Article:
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Narendra Modi asks police to check NGOs' funding but conveniently ignores question of who finances political parties

Recent news reports suggest that Prime Minister Narendra Modi has directed top security officials to work with state police to identify how non-governmental organisations (NGOs) that are allegedly involved in anti-national activities are funded. Officials suggest there is a fear that NGOs are participating in activities that are detrimental to national interest, supported by money from foreign sources. Is this paranoia?

File image of Prime Minister Narendra Modi. AP

File image of Prime Minister Narendra Modi. AP

NGOs could range from a small 10-member organisation working in rural Madhya Pradesh on water conservation to a multinational outfit like Amnesty or Greenpeace India, which work on highlighting issues of human rights abuses and environmental violations across the world.

One way of looking at NGOs is to see them as performing the crucial function of bridging citizens to their governments and enabling them to hold governments accountable. Of course, it is important to recognise that western funding of NGOs is premised on these organisations bringing liberal democratic values to emerging democracies, and to date, NGOs in the Global South are overwhelmingly funded by the United States and Western European countries. The question is, how does this relate to sovereignty of a nation?

The argument goes that foreign powers are influencing domestic policy in India by pumping money into NGOs. However, “foreign” money today is ubiquitous, whether it is foreign direct investment in core industries, or the attempted retrospective legalisation of foreign funding to political parties through the Finance Bill, 2018.

In fact, the latter is far more damaging to the sovereignty of a nation because political parties participate directly in the electoral process, and therefore, the spectre of foreign interference in Indian democracy is realised with much more immediacy. Moreover, when the government is speaking of NGOs stalling development projects, what it conveniently forgets is that many of these development projects are themselves foreign funded — be it the Sterlite Copper Smelter owned by UK-based Vedanta Resources, or POSCO’s agreement with the Odisha government to mine iron ore in the Niyamgiri hills.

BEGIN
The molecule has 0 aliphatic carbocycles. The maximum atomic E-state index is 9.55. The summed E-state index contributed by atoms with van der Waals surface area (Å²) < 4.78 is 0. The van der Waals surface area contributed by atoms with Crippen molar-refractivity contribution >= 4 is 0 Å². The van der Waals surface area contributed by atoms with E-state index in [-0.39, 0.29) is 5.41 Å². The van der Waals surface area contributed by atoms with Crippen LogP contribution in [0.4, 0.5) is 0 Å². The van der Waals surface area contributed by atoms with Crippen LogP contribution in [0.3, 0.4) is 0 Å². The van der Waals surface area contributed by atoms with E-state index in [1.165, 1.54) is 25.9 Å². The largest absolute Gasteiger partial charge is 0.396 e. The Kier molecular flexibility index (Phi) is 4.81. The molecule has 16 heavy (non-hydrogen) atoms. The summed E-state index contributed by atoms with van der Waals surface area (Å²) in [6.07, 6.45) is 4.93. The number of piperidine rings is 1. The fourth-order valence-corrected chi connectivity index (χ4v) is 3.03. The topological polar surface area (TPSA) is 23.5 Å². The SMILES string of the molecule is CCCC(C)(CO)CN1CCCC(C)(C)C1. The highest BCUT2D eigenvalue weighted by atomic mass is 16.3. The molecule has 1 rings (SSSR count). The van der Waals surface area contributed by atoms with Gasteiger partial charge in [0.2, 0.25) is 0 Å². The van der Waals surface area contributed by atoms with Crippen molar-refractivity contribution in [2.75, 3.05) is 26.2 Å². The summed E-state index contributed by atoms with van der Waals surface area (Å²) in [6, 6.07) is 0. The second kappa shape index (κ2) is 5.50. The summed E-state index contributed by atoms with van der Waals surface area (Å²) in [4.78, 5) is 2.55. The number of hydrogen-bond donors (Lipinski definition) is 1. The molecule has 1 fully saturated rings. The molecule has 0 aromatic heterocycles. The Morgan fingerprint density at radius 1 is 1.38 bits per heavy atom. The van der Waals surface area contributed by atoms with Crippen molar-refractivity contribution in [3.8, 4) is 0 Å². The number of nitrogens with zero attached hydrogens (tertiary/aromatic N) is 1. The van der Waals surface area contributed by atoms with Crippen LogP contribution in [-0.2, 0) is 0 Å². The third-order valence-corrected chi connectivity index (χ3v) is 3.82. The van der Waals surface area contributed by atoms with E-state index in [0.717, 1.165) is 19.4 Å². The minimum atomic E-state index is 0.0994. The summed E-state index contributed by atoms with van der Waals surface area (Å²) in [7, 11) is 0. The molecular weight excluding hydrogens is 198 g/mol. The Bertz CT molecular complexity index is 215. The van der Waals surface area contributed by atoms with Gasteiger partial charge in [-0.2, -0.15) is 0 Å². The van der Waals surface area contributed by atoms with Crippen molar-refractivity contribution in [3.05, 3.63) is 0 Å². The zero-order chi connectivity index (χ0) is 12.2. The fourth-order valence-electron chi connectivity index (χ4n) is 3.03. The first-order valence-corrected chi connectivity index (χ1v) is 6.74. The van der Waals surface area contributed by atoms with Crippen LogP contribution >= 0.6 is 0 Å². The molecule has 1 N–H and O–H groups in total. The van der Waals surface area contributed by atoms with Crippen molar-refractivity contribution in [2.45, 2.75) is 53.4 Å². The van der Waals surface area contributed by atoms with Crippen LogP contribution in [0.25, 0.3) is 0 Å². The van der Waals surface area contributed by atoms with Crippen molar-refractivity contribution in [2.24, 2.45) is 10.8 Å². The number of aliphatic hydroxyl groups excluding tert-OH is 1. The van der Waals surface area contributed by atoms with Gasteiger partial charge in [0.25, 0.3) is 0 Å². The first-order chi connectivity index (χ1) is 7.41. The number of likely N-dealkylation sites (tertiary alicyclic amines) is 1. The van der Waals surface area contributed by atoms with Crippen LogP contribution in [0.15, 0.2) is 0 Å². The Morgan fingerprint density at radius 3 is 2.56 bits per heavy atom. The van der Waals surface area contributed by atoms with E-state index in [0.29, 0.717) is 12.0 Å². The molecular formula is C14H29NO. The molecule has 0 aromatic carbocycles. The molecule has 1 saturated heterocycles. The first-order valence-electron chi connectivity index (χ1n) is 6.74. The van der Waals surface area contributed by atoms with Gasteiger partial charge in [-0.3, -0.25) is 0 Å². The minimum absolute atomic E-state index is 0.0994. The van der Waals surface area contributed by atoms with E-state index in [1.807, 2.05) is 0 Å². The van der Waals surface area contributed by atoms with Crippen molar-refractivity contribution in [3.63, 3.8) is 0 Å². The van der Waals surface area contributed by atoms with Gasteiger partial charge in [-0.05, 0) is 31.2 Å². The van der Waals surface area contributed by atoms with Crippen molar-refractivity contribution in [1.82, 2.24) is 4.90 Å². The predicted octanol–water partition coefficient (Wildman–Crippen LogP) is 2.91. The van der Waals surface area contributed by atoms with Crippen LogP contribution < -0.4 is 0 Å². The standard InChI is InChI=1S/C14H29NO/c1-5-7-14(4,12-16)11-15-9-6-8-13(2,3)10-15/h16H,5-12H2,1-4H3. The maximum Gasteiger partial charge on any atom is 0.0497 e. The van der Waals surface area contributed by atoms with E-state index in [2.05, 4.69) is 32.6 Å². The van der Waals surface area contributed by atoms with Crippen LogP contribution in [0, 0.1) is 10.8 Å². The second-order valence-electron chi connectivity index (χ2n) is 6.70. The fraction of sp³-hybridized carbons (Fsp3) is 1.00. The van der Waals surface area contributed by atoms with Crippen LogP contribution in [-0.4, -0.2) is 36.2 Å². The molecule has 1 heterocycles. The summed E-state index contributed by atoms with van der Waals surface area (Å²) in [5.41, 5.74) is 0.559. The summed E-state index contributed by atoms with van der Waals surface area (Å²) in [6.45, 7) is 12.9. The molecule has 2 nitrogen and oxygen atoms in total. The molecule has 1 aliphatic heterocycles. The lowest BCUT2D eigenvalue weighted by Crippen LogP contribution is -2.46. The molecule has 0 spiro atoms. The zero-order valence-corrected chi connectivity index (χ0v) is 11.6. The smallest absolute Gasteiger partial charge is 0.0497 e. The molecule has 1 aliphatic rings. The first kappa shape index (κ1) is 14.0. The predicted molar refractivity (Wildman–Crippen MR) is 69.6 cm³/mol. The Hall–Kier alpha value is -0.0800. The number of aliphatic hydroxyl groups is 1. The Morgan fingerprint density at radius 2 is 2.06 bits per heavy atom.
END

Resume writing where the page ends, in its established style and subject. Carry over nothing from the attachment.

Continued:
These foreign-funded projects often displace hundreds, if not thousands, of Indian citizens. When the same citizens turn around and protest, they are labelled foreign-funded and Maoists, terms which, in any other universe, could not be used interchangeably.

The Foreign Contribution Regulation Act, which is the primary legislation that regulates foreign funding of organisations based in India, was brought in by the Congress government in 1976. It has had the tacit approval of all governments subsequently, as a way of ensuring that funding to NGOs is fundamentally in the hands of the State.

Therefore, the Centre’s closed-door meetings do not result from a sudden paranoia, but rather from a well-established strategy of keeping NGOs on the shortest leash possible. As well-funded as NGOs may be, they are nothing compared to a government run by a political party seeking to legitimise foreign funding to itself. However, the larger question that remains unanswered: Who funds political change in India? The government may be conveniently focussing on only one aspect of this question.

The author is a legal researcher at Alternative Law Forum


Updated Date: Jun 13, 2018 17:43 PM

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